"We hope this will help to (incentivize) sponsors, and provide useful targeted information for all those who aim to comply with the law," DeVito said in a news release.

Deborah Zarin, MD, a physician at Brigham and Women's Hospital and Harvard Medical School in Boston, who led between 2005 and 2018, said in the Science article that one of three things will likely happen from here.

"One possibility is that FDA and NIH will be shamed into enforcing the law," she said. "Another possibility is that sponsors will be shamed into doing a better job. A third possibility is that will never fully achieve its vital aspirations."

Study funding was provided by the Laura and John Arnold Foundation. DeVito is employed under a grant from the Laura and John Arnold Foundation and is supported in his doctoral studies through a Naji Foundation Scholarship. He has previously been employed on grants from the Open Society Foundation and the State Attorney General Consumer and Prescriber Education Grant Program. Coauthors have also received funding from the Arnold Foundation, Wellcome Trust, Oxford Biomedical Research Centre, NHS National Institute for Health Research School of Primary Care Research, Health Foundation, the World Health Organization, and the Open Prescribing project.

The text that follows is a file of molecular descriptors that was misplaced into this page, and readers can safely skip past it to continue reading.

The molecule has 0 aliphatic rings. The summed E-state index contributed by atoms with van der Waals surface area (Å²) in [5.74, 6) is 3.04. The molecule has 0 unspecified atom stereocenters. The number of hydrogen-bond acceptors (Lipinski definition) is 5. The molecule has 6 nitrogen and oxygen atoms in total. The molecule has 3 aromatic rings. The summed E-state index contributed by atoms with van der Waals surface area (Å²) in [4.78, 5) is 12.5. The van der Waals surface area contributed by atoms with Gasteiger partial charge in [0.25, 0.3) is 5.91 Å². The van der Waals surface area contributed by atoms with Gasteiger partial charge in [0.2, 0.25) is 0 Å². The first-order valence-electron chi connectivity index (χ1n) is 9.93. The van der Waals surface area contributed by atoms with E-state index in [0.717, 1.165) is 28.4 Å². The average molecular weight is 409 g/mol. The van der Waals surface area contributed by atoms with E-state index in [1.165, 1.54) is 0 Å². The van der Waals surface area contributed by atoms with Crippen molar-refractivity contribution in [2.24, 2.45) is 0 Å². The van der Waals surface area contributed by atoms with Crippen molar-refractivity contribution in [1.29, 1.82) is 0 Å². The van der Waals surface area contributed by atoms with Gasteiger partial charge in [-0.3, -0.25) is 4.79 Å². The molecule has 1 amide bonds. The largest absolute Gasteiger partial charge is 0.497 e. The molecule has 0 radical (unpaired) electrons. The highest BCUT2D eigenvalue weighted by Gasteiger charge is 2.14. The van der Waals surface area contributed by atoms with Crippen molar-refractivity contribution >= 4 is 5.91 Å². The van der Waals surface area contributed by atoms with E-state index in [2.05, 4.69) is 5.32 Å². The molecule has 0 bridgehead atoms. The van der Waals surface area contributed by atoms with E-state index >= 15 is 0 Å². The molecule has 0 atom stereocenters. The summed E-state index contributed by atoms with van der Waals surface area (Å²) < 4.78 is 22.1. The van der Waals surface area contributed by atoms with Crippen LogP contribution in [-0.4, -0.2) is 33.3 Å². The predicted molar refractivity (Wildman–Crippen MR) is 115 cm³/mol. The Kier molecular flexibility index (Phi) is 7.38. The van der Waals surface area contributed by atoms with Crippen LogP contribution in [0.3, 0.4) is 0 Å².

Coauthor Ben Goldacre, MBBS, also receives personal income from speaking and writing for lay audiences on the misuse of science. As of 2020 the TrialsTracker is funded by the Good Thinking Society.

The editorialists have disclosed no relevant financial relationships.

The Lancet. Published online January 16, 2020. Abstract, Editorial

Science. Published online January 17, 2020. Full text